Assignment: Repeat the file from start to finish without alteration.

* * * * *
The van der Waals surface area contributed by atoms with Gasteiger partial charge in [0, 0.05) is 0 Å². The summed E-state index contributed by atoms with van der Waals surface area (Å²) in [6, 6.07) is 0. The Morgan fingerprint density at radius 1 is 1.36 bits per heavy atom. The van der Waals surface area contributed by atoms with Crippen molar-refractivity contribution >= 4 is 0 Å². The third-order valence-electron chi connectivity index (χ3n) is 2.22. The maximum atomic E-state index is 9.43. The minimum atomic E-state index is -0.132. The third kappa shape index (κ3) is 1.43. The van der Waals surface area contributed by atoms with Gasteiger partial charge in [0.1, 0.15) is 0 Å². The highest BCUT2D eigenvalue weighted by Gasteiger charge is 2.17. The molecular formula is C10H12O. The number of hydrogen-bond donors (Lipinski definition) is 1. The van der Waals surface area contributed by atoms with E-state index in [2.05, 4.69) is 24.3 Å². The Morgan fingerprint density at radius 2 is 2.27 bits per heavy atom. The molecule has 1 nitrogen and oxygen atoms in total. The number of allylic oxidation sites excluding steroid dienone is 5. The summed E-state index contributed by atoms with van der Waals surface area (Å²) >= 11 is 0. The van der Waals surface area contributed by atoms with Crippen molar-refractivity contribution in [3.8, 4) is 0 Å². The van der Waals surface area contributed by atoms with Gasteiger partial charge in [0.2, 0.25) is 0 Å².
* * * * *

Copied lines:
The van der Waals surface area contributed by atoms with Gasteiger partial charge in [0, 0.05) is 0 Å². The summed E-state index contributed by atoms with van der Waals surface area (Å²) in [6, 6.07) is 0. The Morgan fingerprint density at radius 1 is 1.36 bits per heavy atom. The van der Waals surface area contributed by atoms with Crippen molar-refractivity contribution >= 4 is 0 Å². The third-order valence-electron chi connectivity index (χ3n) is 2.22. The maximum atomic E-state index is 9.43. The minimum atomic E-state index is -0.132. The third kappa shape index (κ3) is 1.43. The van der Waals surface area contributed by atoms with Gasteiger partial charge in [0.1, 0.15) is 0 Å². The highest BCUT2D eigenvalue weighted by Gasteiger charge is 2.17. The molecular formula is C10H12O. The number of hydrogen-bond donors (Lipinski definition) is 1. The van der Waals surface area contributed by atoms with E-state index in [2.05, 4.69) is 24.3 Å². The Morgan fingerprint density at radius 2 is 2.27 bits per heavy atom. The molecule has 1 nitrogen and oxygen atoms in total. The number of allylic oxidation sites excluding steroid dienone is 5. The summed E-state index contributed by atoms with van der Waals surface area (Å²) >= 11 is 0. The van der Waals surface area contributed by atoms with Crippen molar-refractivity contribution in [3.8, 4) is 0 Å². The van der Waals surface area contributed by atoms with Gasteiger partial charge in [0.2, 0.25) is 0 Å².